Bad Lieutenant

What a twisted tale of redemption. Ferrara goes where most won’t. If you want to write a tale of a bad man doing good, you might as well make him as bad as imaginable. Harvey Keitel once again embodies a role no one else would touch, playing a crooked junkie degenerate gambler NYPD cop on the fast-track to self-destruction. We meet him when he is trying to commit suicide by proxy, either by overdose or by getting so deep in debt that the mob rubs him out, doing him the favor.
Ferrara paints the life of a man in misery, who has hurt everyone around him- during the brief scenes with his family they say nothing, and move cautiously around him, having learned to flinch whenever he moves. He reminds me of the lyric from Leonard Cohen’s “Bird on a Wire”– “like a beast with his horn, I have torn everyone who has reached out for me.” We follow him as he treads a path of corruption through the city- scoring drugs, trying to steal evidence, shaking down thieves. These aren’t the usual fetishistic admirations of the junkie ritual like in Pulp Fiction; when he shoots up with his fixer, the deal comes with an S&M show set to Johnny Ace’s “Pledging My Love,” showing the level of self-degradation necessary to put a flicker across his burnt-out receptors. The irony of using a heartfelt ballad from the ’50s is not lost; “LT” is a child of that era, and the song would remind him of his teen days when he wasn’t a piece of human wreckage.

Everything changes when a nun is raped and brutalized in church; the rest of the cops are mobilized, but he remains unmoved. He has faith in nothing. When the church puts up a $50,000 reward, he smirks “Girls get raped every day. They give a shit this time because they wear penguin suits?” The other cops are so offended that they challenge him, and he defends himself by saying he was raised Catholic. Martin Scorcese brings a “fallen Catholic” sensibility to his mob films, but Abel Ferrara makes a true Catholic redemption fable here. The Lieutenant as much as rapes two girls he pulls over for driving without a license; he never touches them, but his lewd demands are unforgettable.

and you thought Nunn Bush was a brand of shoes.

Originally he wants to hunt down the rapists for that money, to save himself from the loan sharks. But when he talks to the nun, she says she forgives the boys. She won’t name them, even when he eavesdrops on her confession. All is lost; LT knows he can’t pay off the mob, and he is going to die. He breaks down in the church, and his glimmer of faith is rewarded; he finds a way to catch them. But this isn’t a heroic tale, and how he redeems his life of evil does not sit well with the audience. We want revenge, and thus Ferrara shows that if we truly believe in the laws of God, we are just as guilty as LT. Wrath, and murder are our sins. The Lieutenant dies for his own sins, but by freeing the rapists as the nun asks, is he performing the Will of God, by letting Him judge them? Or is the nun insane from her trauma, and is it all in his head?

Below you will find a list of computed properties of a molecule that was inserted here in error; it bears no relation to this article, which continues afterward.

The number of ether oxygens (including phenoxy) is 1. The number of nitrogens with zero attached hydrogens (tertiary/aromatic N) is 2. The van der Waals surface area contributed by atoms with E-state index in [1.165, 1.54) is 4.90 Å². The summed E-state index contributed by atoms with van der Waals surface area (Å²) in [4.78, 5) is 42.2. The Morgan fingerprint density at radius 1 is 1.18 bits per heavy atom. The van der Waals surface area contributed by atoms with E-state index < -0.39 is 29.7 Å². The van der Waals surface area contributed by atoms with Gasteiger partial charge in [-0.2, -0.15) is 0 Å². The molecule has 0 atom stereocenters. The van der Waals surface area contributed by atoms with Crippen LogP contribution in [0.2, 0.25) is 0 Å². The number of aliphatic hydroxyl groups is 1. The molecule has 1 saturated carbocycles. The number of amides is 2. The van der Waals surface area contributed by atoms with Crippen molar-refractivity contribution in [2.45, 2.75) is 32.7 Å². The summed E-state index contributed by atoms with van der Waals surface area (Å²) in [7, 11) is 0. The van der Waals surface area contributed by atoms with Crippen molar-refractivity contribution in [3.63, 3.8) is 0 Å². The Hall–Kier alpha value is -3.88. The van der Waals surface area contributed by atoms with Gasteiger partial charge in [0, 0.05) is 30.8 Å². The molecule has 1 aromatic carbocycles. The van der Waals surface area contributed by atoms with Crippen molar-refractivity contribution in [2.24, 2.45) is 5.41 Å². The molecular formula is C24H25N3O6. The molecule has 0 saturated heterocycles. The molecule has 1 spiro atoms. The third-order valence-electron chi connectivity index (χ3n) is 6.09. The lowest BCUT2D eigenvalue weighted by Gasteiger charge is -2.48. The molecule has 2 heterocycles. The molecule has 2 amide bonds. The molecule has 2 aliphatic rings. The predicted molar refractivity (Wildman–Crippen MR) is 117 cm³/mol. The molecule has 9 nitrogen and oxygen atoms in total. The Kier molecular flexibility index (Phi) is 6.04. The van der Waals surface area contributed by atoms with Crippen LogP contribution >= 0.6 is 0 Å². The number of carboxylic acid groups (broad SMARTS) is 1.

The end of this scene is actually pretty clever…

LT sees Jesus in the church, hallucination or not; some of the scenes of him bringing the boys to the bus are done in handheld, at eye level, as if to show Jesus watching. The ending is one of the most powerful in cinema, as LT fights every fiber of his being that wants to mete justice, but “vengeance is mine, saith the Lord.” I am irreligious, but was raised Catholic, and know the rules. This is Seven without the glitz or the serial killer angle. It’s an unflinching look at the evil of the world circa 1990 New York City, and an accusing finger pointed back at those who like Travis Bickle, wanted a “real rain to come and wash the filth away.”

“Your lives ain’t worth shit in this town.”

If you can get past the raw emotion of Keitel’s performance, and the brutality of his behavior, this is a great film. Unfortunately due to Jimmy Page being a cocksucker, Schooly D’s excellent “Signifying Rapper,” which used a sample from “Kashmir,” is cut from the film. Years later Page would show how principled he was by allowing Puffy Daddy to sample it in a shitty song that was used in the shitty shit movie Godzilla. See this before Nick Cage and Werner Herzog(!!!) make a remake/prequel/wtf called Bad Lieutenant: Port of Call New Orleans, which will be interesting, to say the least. Just make sure you get the original NC-17 cut, or you’re wasting your time.

Just remember that Full Frontal Harvey and his porkchop are waiting for you.